Google has been among the many companies that have paid the British pound to keep its stock prices artificially high.
But it has been paying the interest rates it has to since early May, according to a new report by Bloomberg.
The search giant paid a rate of 0.01 percent on Wednesday to borrow £9.7 billion from the Bank.
Amazon paid 0.16 percent, Google 0.12 percent and Apple 0.06 percent, according the Bloomberg data.
The Bank of Japan and the European Central Bank are expected to raise rates later this month.
Google shares are up 1.3 percent on the day, while Amazon is up 3.4 percent.
Google, Facebook and Microsoft have been among those who have been paying their own rates, Bloomberg said.
Google’s interest rate has been at 0.1 percent since the start of the year, and the London Stock Exchange had a 0.19 percent interest rate on Wednesday.
The banks rate was 0.18 percent on Tuesday.
Amazon, Apple, Microsoft and Google each paid 0 to 0.3 percentage points above their market value on Wednesday, the report said.
The interest rate was set by the Bank after Britain imposed a 0 percent rate on all financial transactions from the end of March.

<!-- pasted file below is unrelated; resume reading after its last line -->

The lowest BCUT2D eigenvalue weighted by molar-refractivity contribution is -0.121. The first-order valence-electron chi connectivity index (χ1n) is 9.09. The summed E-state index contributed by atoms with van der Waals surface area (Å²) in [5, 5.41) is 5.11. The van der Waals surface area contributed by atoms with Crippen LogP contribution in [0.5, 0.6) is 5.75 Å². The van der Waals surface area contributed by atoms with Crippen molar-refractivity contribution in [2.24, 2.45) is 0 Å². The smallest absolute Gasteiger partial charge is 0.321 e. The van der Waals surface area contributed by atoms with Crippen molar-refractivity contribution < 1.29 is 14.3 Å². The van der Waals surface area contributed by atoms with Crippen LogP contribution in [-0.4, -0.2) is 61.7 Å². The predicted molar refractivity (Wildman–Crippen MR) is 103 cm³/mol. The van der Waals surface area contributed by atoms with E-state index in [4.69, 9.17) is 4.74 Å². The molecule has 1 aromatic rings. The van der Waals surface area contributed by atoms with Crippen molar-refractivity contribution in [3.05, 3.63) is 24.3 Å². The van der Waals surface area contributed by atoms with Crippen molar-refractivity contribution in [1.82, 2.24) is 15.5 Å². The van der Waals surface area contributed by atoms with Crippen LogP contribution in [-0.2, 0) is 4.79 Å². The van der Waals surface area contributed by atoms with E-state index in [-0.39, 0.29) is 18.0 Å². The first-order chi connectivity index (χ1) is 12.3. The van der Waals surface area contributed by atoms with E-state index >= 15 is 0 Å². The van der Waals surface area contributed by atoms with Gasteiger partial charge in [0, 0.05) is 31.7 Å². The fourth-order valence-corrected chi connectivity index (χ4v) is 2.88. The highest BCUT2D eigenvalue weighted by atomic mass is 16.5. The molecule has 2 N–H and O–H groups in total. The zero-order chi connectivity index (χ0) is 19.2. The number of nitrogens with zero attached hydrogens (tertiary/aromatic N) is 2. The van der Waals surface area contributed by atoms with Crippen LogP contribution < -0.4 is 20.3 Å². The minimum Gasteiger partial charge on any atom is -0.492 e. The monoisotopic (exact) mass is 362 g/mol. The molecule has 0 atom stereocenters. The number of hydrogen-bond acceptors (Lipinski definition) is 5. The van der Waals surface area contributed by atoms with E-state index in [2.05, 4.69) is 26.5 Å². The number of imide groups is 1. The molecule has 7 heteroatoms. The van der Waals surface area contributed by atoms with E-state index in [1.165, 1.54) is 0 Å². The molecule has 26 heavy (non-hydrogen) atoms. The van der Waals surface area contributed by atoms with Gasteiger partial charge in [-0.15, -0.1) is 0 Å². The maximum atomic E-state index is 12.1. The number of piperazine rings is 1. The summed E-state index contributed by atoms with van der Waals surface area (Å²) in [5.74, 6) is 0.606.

The increase in interest rates comes as investors around the world are taking note of the risk of the British Pound’s falling against the dollar and other currencies.
The pound has fallen sharply against the U.S. dollar and is down more than 10 percent against the euro since the Bank raised its interest rate to 0 percent.
The U.K. has raised interest rates on other financial instruments in recent weeks, such as a 5 percent rise on the value of the Bank’s savings bond portfolio and an additional 5 percent increase on the Bank National Asset Management portfolio.
The British pound has risen by more than 5 percent against a basket of currencies in recent days, hitting a record high of $1.2775 at 8:03 a.m.
It fell to $1